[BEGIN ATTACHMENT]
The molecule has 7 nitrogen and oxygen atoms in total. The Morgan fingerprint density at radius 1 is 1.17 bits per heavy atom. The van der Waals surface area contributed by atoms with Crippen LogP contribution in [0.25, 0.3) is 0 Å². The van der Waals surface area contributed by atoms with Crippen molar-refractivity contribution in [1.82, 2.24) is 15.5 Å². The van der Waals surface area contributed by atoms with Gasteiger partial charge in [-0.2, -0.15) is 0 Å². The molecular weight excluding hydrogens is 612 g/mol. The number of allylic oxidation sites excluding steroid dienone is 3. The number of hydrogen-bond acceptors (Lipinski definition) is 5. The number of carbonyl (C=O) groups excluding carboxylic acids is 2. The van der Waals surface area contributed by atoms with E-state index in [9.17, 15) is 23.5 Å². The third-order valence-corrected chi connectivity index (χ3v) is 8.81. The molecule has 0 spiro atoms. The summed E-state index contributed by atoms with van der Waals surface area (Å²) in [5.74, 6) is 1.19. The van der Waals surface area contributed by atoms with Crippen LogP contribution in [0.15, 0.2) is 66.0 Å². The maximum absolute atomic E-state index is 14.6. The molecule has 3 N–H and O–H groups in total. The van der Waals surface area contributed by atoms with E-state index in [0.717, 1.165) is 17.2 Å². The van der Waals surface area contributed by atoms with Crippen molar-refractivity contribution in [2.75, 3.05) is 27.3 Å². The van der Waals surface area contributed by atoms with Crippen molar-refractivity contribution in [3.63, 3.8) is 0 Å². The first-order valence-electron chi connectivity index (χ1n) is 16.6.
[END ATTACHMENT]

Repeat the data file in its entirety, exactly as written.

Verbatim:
The molecule has 7 nitrogen and oxygen atoms in total. The Morgan fingerprint density at radius 1 is 1.17 bits per heavy atom. The van der Waals surface area contributed by atoms with Crippen LogP contribution in [0.25, 0.3) is 0 Å². The van der Waals surface area contributed by atoms with Crippen molar-refractivity contribution in [1.82, 2.24) is 15.5 Å². The van der Waals surface area contributed by atoms with Gasteiger partial charge in [-0.2, -0.15) is 0 Å². The molecular weight excluding hydrogens is 612 g/mol. The number of allylic oxidation sites excluding steroid dienone is 3. The number of hydrogen-bond acceptors (Lipinski definition) is 5. The number of carbonyl (C=O) groups excluding carboxylic acids is 2. The van der Waals surface area contributed by atoms with E-state index in [9.17, 15) is 23.5 Å². The third-order valence-corrected chi connectivity index (χ3v) is 8.81. The molecule has 0 spiro atoms. The summed E-state index contributed by atoms with van der Waals surface area (Å²) in [5.74, 6) is 1.19. The van der Waals surface area contributed by atoms with Crippen LogP contribution in [0.15, 0.2) is 66.0 Å². The maximum absolute atomic E-state index is 14.6. The molecule has 3 N–H and O–H groups in total. The van der Waals surface area contributed by atoms with E-state index in [0.717, 1.165) is 17.2 Å². The van der Waals surface area contributed by atoms with Crippen molar-refractivity contribution in [2.75, 3.05) is 27.3 Å². The van der Waals surface area contributed by atoms with Crippen molar-refractivity contribution in [3.63, 3.8) is 0 Å². The first-order valence-electron chi connectivity index (χ1n) is 16.6.